Then this popped in to my inbox completing the circuit and lights shone.

*God and Creator of my soul, I feel lonely.
I want another person to talk to,
someone who understands the struggle it is to pray sometimes,
someone who values what I value: faith and true virtue and holy work to heal the world.
I am weary of hearing only my voice and contemplating only my thoughts about you.
If another person could hear my thoughts and then speak to them—that would be a lovely, restorative experience.
Sometimes Divine presence is so much sweeter when it is shared.
If it is your will, please send a companion for these days.

A companion for my days, Oh yes please.


*From Days of Deepening Friendship. Friday Reflection: Keeping Good Company for Your Soul

Ordinary time…again

I have resolved to start blogging again and to try to keep it going for a little longer this time! Therefore I offer once again this post from last year to start me off…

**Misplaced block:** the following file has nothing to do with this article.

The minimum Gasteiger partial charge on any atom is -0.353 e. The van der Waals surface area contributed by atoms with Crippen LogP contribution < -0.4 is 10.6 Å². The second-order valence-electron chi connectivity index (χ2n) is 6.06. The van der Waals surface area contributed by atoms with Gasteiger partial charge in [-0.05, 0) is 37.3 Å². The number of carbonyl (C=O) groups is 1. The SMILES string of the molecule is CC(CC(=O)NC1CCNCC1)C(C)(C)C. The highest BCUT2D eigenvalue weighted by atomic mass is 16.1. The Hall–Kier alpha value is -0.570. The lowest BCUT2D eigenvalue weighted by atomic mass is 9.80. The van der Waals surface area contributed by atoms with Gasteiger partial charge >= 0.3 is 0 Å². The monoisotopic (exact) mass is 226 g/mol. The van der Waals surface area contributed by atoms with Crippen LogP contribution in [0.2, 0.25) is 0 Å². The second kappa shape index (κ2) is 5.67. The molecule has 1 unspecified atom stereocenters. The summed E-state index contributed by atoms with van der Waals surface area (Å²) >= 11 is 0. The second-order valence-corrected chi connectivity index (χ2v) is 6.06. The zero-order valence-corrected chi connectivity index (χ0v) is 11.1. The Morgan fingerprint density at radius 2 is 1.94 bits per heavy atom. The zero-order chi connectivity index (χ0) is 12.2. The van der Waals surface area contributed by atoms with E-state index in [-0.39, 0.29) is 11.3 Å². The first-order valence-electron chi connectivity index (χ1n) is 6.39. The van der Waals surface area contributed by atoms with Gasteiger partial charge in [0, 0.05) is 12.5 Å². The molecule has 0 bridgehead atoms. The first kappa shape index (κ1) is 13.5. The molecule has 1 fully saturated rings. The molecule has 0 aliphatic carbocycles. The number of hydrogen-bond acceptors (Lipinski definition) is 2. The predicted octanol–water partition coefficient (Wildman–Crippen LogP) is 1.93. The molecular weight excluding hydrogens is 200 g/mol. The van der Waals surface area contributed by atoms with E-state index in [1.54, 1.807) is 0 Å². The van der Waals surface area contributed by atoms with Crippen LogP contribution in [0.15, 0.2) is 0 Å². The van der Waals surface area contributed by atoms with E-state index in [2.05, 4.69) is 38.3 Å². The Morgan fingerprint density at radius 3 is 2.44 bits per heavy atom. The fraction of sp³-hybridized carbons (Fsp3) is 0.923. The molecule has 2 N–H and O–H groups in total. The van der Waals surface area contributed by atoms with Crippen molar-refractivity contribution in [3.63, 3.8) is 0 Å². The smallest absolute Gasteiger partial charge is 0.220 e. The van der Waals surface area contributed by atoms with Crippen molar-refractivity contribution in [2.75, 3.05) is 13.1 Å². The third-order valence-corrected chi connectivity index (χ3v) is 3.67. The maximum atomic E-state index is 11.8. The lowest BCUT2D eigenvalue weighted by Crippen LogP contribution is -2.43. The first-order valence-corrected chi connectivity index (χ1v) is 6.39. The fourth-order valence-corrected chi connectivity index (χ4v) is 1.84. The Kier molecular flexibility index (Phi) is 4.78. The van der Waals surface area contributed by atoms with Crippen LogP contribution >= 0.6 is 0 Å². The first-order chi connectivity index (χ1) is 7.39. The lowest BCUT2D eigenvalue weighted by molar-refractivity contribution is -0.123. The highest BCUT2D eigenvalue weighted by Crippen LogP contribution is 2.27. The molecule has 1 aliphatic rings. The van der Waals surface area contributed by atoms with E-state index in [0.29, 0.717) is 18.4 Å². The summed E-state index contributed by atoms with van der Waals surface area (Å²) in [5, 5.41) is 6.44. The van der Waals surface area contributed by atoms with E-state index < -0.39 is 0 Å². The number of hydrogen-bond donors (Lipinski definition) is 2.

This is my daughter, the beloved, my favour rests on  you.

And with that wonderfully scary affirmation Ordinary Time begins.

I love Ordinary Time. There is a comfort in the rhythm, the same-ness; time to go deeper, to bed down, once more in routine; seeing God in the everyday, a time to hone our Sacramental Imagination.

Ordinary Time is where we live who we are, a time to live baptismally. This week I came across the following poem (with my slight adaptation!) which I loved immediately. I loved the way it challenged me to move out of Christmas, not leaving it behind but taking it with me.

When the song of the angels is stilled,
When the star in the sky is gone,
When the kings and princes are home,
When the shepherds are back with their flock,
The work of Christmas begins: